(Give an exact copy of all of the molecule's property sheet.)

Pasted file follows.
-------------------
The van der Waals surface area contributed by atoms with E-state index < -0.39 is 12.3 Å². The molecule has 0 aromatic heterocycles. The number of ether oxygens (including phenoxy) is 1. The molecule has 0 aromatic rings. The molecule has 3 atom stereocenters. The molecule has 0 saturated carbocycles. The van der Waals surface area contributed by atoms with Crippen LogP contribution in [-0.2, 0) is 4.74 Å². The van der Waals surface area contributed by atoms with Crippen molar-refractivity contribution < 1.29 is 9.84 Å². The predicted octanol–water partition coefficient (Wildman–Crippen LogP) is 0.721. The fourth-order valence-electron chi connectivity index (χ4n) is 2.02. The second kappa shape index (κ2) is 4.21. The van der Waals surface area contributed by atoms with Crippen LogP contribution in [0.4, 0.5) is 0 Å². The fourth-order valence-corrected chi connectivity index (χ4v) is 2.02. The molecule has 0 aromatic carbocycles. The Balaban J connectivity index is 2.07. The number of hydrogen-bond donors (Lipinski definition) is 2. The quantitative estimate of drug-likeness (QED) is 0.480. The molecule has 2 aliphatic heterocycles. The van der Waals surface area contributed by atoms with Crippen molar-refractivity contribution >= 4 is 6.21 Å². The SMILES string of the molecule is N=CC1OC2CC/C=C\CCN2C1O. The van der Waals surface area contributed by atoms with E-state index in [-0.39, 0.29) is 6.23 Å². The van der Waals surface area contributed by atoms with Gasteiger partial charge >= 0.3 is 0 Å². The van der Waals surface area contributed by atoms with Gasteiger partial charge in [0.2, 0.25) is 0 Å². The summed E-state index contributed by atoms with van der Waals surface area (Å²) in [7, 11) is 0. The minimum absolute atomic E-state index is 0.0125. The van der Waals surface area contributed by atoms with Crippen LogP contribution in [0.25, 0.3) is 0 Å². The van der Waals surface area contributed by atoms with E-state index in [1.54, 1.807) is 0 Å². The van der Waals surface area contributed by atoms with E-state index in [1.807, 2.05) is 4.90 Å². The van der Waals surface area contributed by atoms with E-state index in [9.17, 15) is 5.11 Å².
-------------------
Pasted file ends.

The van der Waals surface area contributed by atoms with E-state index < -0.39 is 12.3 Å². The molecule has 0 aromatic heterocycles. The number of ether oxygens (including phenoxy) is 1. The molecule has 0 aromatic rings. The molecule has 3 atom stereocenters. The molecule has 0 saturated carbocycles. The van der Waals surface area contributed by atoms with Crippen LogP contribution in [-0.2, 0) is 4.74 Å². The van der Waals surface area contributed by atoms with Crippen molar-refractivity contribution < 1.29 is 9.84 Å². The predicted octanol–water partition coefficient (Wildman–Crippen LogP) is 0.721. The fourth-order valence-electron chi connectivity index (χ4n) is 2.02. The second kappa shape index (κ2) is 4.21. The van der Waals surface area contributed by atoms with Crippen LogP contribution in [0.4, 0.5) is 0 Å². The fourth-order valence-corrected chi connectivity index (χ4v) is 2.02. The molecule has 0 aromatic carbocycles. The Balaban J connectivity index is 2.07. The number of hydrogen-bond donors (Lipinski definition) is 2. The quantitative estimate of drug-likeness (QED) is 0.480. The molecule has 2 aliphatic heterocycles. The van der Waals surface area contributed by atoms with Crippen molar-refractivity contribution >= 4 is 6.21 Å². The SMILES string of the molecule is N=CC1OC2CC/C=C\CCN2C1O. The van der Waals surface area contributed by atoms with E-state index in [-0.39, 0.29) is 6.23 Å². The van der Waals surface area contributed by atoms with Gasteiger partial charge >= 0.3 is 0 Å². The van der Waals surface area contributed by atoms with Gasteiger partial charge in [0.2, 0.25) is 0 Å². The summed E-state index contributed by atoms with van der Waals surface area (Å²) in [7, 11) is 0. The minimum absolute atomic E-state index is 0.0125. The van der Waals surface area contributed by atoms with Crippen LogP contribution in [0.25, 0.3) is 0 Å². The van der Waals surface area contributed by atoms with E-state index in [1.54, 1.807) is 0 Å². The van der Waals surface area contributed by atoms with E-state index in [1.807, 2.05) is 4.90 Å². The van der Waals surface area contributed by atoms with E-state index in [9.17, 15) is 5.11 Å².